An Illinois prescription drug case that originally had been dismissed due to issues of federal preemption, has been reinstated by the 7th Circuit Court of Appeals in Chicago. This case, Mason v. SmithKline Beecham Corp. d/b/a Glaxo SmithKline, No. 08-2265,___F.3d___, 2010 WL 605922 (7th Cir. Feb. 23, 2010) may be the first decision that addresses preemption with respect to prescription drugs.
The original Illinois prescription drug lawsuit was brought by the parents of 23 year-old Tricia Mason after she committed suicide just two days after being started on the prescription drug Paxil. The Illinois prescription drug lawsuit alleged that Paxil increases the risk in suicide in children and young adult, which the manufacturer should have known and therefore had a duty to warn its users.
The lawsuit alleged that GSK violated Illinois law by choosing not to warn Tricia Mason on its label that Paxil increases the risk of suicide for children and young adults. Two years after the decedent’s suicide, Paxil added a label warning of an increased risk of suicide among children taking the drug.
Mason was originally filed in the Central District of Illinois under diversity jurisdiction against Glaxo SmithKline (GSK), the manufacturer of Paxil. The U.S. District Court had granted a summary judgment motion brought by GSK on the ground that the alleged failure to warn claims were preempted by the Federal Food, Drug and Cosmetic Act.
The Act states that if the drug is approved by the FDA then it meets federal standards, which supersede any further state requirements on the drug manufacturer. So in essence, any drug that is FDA approved could not be held liable for any failure to warn claims made under state law. Fortunately, the US Supreme Court recently heard a case on federal preemption and opened up plaintiffs’ options to seek relief under state law.
In Wyeth v. Levine, 129 S. Ct. 1187 (2009), the US Supreme Court held that the Food and Drug Administration’s approval of the warnings on a prescription drug’s label does not necessarily preempt failure-to-warn claims brought under state law. The Supreme Court in that case went on to hold that such claims are preempted when there is “clear evidence” that the FDA would not have approved a particular warning.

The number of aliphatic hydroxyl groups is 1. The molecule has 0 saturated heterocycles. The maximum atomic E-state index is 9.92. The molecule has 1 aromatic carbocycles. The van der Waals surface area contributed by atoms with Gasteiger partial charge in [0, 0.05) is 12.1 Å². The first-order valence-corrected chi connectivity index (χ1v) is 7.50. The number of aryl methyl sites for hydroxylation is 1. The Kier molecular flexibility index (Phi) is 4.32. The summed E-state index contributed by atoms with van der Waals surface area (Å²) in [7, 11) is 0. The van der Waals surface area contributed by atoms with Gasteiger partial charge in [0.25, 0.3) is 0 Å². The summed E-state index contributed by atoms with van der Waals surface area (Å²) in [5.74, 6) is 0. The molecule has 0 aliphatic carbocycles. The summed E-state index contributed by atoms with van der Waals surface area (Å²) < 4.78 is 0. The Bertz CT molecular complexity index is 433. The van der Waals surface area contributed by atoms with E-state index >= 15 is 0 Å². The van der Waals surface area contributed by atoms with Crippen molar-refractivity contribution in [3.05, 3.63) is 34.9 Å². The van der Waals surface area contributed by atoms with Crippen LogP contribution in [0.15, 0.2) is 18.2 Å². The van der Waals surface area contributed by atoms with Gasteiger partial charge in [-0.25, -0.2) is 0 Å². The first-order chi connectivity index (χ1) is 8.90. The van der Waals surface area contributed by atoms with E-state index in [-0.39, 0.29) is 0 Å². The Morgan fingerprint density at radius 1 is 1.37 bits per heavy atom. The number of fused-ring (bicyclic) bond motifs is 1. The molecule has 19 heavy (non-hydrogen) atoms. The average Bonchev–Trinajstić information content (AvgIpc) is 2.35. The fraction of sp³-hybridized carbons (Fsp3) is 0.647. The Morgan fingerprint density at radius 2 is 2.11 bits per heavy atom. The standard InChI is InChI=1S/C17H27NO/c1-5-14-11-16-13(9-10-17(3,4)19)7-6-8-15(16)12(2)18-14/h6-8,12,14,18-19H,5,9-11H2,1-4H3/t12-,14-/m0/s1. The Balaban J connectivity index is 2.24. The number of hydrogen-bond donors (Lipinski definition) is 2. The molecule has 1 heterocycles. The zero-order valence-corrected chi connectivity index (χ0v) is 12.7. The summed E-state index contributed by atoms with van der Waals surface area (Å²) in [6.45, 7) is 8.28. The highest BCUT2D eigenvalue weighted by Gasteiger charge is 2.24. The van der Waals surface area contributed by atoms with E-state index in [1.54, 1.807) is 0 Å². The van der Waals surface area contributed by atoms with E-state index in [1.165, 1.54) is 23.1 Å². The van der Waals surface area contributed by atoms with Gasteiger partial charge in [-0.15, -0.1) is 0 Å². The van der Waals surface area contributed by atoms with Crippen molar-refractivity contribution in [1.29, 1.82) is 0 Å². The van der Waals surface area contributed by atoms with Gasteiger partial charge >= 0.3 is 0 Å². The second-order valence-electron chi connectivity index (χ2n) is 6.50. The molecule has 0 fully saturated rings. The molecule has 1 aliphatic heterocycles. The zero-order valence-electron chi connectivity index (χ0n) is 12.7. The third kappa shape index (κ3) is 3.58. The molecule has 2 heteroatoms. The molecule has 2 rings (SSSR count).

Therefore, on its appeal to the Chicago US Court of Appeals, the plaintiffs in Mason cited the new decision in Levine in support of the its arguments. This new case law might have been the deciding factor in the Appellate Court’s decision, as the 7th Circuit Court of Appeals’ opinion stated that Mason’s parents were not preempted by federal law.
The original complaint in Mason alleged that Paxil’s drug manufacturer knew of its risks before the Mason daughter committed suicide and that they concealed that information. In addition, two years after this suicide, GSK voluntarily attempted to update Paxil’s label to include a warning that drug could increase the risk of suicide.
However, the FDA rejected GSK’s warning, stating that it wasn’t class-wide. This evidence was used to show that the FDA expressly rejected the very warning that the Mason’s alleged should have been in place on Paxil’s labels at the time their daughter received the drug. Also, if the warning of increased risk for suicide had been on Paxil’s label that Tricia Mason would be dead.
Looking at the 7th Circuit Court’s decision, this argument was the key element in the reversal of the federal preemption decision. The Court stated, that “in light of the extensive showings required by Levine, we conclude that GSK did not meet its burden of demonstrating by clear evidence that the FDA would have rejected a label change warning about the risk of suicide by young adults before Tricia’s life came to an end. . .Consequently, the plaintiff’s claims are not preempted.”
The reversal of the federal preemption claim in Mason marks the beginning of courts overturning federal preemption in prescription drug cases following the US Supreme Court’s decision in Levine. We can expect to see more of this in Illinois and nationwide as additional case law increases the burden on drug manufacturers in pharmaceutical litigation lawsuits.
Kreisman Law Offices has been handling Illinois pharmaceutical litigation cases for over 30 years, serving those areas in and around Cook County, including Naperville, Oak Park, Schaumburg, and Evanston.
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